S. S. Sisodia the soak - known also as Whisky Sisodia - stutters these words as part of his litany of 'what's wrong with the English'. The spirit of his words fleshes out the argument of this chapter. I have suggested that the atavistic national past and its language of archaic belonging marginalize the present of the 'modernity' of the national culture, rather like suggesting that history happens 'outside' the centre and core. More specifically I have argued that appeals to the national past must also be seen as the anterior space of signification that 'singularizes' the nation's cultural totality. It introduces a form of alterity of address that Rushdie embodies in the double narrative figures of Gibreel Farishta/Saladin Chamcha, or Gibreel Farishta/Sir Henry Diamond, which suggests that the national narrative is the site of an ambivalent identification; a margin of the uncertainty of cultural meaning that may become the space for an agonistic minority position. In the midst of life's fullness, and through the representation of this fullness, the novel gives evidence of the profound perplexity of the living.

Gifted with phantom sight, Rosa Diamond, for whom repetition had become a comfort in her antiquity, represents the English Heim or homeland. The pageant of 900-year-old history passes through her frail translucent body and inscribes itself, in a strange splitting of her language, 'the well-worn phrases, unfinished business, grandstand view, made her feel solid, unchanging, sempiternal, instead of the creature of cracks and absences she knew herself to be.' Constructed from the well-worn pedagogies and pedigrees of national unity - her vision of the Battle of Hastings is the anchor of her being - and, at the same time, patched and fractured in the incommensurable perplexity of the nation's living, Rosa Diamond's green and pleasant garden is the spot where Gibreel Farishta lands when he falls out from the belly of the Boeing over sodden, southern England.

Gibreel masquerades in the clothes of Rosa's dead husband, Sir Henry Diamond, ex-colonial landowner, and through his postcolonial mimicry, exacerbates the discursive split between the image of a continuist national history and the 'cracks and absences' that she knew herself to be. What emerges, at one level, is a popular tale of secret, adulterous Argentinian amours, passion in the pampas with Martin de la Cruz. What is more significant and in tension with the exoticism, is the emergence of a hybrid national narrative that turns the nostalgic past into the disruptive 'anterior' and displaces the historical present - opens it up to other histories and incommensurable narrative subjects. The cut or Split in enunciation emerges with its iterative temporality to reinscribe the figure of Rosa Diamond in a new and terrifying avatar. Gibreel, the Migrant hybrid in masquerade, as Sir Henry Diamond, mimics the collaborative colonial ideologies of patriotism and patriarchy, depriving those narratives of their imperial authority. Gibreel's returning gaze crosses out the synchronous history of England, the essentialist memories of William the Conqueror and the Battle of Hastings. In the middle of an account of her punctual domestic routine with Sir Henry - sherry always at six - Rosa Diamond is overtaken by another time and memory of narration and through the 'grandstand view' of imperial history you can hear its cracks and absences speak with another voice:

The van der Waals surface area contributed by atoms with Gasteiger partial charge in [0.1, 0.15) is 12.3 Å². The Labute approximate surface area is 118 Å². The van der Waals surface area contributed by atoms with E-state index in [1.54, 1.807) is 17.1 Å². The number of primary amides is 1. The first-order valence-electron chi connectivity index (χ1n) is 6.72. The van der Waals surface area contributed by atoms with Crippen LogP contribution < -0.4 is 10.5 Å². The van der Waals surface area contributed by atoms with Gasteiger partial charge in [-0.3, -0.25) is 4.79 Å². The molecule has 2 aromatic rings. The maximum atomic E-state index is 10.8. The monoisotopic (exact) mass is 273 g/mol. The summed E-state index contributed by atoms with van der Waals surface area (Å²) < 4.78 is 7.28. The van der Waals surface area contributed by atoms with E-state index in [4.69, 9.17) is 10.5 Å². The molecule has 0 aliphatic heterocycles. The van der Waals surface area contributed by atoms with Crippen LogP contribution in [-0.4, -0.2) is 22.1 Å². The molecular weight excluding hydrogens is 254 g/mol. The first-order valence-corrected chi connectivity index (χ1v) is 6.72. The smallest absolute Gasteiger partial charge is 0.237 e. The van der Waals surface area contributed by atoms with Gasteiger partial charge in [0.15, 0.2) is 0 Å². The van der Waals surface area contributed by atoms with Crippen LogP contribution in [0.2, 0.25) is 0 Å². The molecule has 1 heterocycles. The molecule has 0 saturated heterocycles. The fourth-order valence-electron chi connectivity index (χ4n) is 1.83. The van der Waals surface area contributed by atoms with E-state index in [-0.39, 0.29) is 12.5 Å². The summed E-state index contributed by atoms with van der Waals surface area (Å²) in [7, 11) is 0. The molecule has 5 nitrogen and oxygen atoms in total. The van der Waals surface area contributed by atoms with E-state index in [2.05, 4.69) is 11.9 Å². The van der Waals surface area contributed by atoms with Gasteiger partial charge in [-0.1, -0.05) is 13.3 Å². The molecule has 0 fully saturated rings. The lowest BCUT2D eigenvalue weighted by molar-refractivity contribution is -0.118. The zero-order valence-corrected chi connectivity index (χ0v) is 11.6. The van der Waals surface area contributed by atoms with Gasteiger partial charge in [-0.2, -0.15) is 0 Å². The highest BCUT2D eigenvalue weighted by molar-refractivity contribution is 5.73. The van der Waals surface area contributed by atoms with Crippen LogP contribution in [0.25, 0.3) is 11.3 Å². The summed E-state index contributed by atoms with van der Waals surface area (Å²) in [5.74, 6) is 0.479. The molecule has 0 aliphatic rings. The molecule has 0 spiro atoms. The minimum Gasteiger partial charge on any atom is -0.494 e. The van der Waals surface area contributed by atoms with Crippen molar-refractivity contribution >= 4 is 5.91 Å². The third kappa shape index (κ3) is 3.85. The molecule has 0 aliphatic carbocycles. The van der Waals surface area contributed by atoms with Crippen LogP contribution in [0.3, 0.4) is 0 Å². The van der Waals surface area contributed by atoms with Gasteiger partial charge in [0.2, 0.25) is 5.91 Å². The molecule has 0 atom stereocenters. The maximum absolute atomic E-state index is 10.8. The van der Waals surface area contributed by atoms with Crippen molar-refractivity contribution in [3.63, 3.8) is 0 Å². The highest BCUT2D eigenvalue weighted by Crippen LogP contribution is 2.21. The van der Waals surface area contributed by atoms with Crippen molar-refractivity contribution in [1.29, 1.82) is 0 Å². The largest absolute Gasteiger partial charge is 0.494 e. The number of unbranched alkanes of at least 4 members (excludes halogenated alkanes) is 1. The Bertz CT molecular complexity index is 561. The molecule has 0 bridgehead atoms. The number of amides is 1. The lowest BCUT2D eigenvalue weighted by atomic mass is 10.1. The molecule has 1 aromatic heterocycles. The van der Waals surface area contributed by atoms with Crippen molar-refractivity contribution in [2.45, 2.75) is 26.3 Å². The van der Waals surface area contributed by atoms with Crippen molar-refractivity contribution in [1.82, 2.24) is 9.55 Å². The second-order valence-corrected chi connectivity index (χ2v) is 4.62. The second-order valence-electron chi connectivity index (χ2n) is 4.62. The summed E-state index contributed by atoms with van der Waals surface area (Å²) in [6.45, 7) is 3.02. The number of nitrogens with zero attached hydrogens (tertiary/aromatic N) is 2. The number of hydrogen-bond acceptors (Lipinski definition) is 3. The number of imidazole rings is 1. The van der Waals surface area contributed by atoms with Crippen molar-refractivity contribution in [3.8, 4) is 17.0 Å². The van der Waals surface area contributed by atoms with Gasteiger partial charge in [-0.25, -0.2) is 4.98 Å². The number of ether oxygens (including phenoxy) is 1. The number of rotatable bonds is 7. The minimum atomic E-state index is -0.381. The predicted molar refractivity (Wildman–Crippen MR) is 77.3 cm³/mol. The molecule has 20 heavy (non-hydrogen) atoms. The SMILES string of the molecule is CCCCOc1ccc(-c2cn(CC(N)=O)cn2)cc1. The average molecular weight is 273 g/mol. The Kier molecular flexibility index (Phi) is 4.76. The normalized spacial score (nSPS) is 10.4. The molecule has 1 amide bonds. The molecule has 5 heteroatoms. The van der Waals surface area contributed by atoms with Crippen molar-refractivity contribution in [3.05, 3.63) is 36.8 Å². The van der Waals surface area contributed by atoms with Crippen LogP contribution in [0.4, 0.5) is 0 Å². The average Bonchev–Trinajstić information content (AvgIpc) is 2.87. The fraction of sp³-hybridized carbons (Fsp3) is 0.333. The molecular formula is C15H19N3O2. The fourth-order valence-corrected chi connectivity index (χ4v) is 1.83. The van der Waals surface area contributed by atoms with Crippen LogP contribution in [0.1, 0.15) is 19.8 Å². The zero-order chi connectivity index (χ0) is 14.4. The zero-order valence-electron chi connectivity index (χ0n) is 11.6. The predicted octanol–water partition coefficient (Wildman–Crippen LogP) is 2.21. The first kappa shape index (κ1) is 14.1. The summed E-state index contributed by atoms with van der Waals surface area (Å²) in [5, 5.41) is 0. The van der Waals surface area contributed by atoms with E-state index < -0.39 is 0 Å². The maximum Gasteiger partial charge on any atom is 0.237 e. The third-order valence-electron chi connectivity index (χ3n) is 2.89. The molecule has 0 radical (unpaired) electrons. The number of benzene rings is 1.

Then she began without bothering with once upon a time and whether it was all true or false he could see the fierce energy that was going into the telling ... this memory jumbled rag-bag of material was in fact the very heart of her, her self-portrait.... So that it was not possible to distinguish memories from wishes, guilty reconstructions from confessional truths, because even on her deathbed Rosa Diamond did not know how to look her history in the eye.

And what of Gibreel Farishta? Well, he is the mote in the eye of history, its blind spot that will not let the nationalist gaze settle centrally. His mimicry of colonial masculinity and mimesis allows the absences of national history to speak in the ambivalent, rag-bag narrative. But it is precisely this 'narrative sorcery' that established Gibreel's own reentry into contemporary England. As the belated postcolonial he marginalizes and singularizes the totality of national culture. He is the history that happened elsewhere, overseas; his postcolonial, migrant presence does not evoke a harmonious patchwork of cultures, but articulates the narrative of cultural difference which can never let the national history look at itself narcissistically in the eye.

For the liminality of the Western nation is the shadow of its own finitude: the colonial space played out in the imaginative geography of the metropolitan space; the repetition or return of the postcolonial migrant to alienate the holism of history. The postcolonial space is now 'supplementary' to the metropolitan centre; it stands in a subaltern, adjunct relation that doesn't aggrandize the presence of the West but redraws its frontiers in the menacing, agonistic boundary of cultural difference that never quite adds up, always less than one nation and double.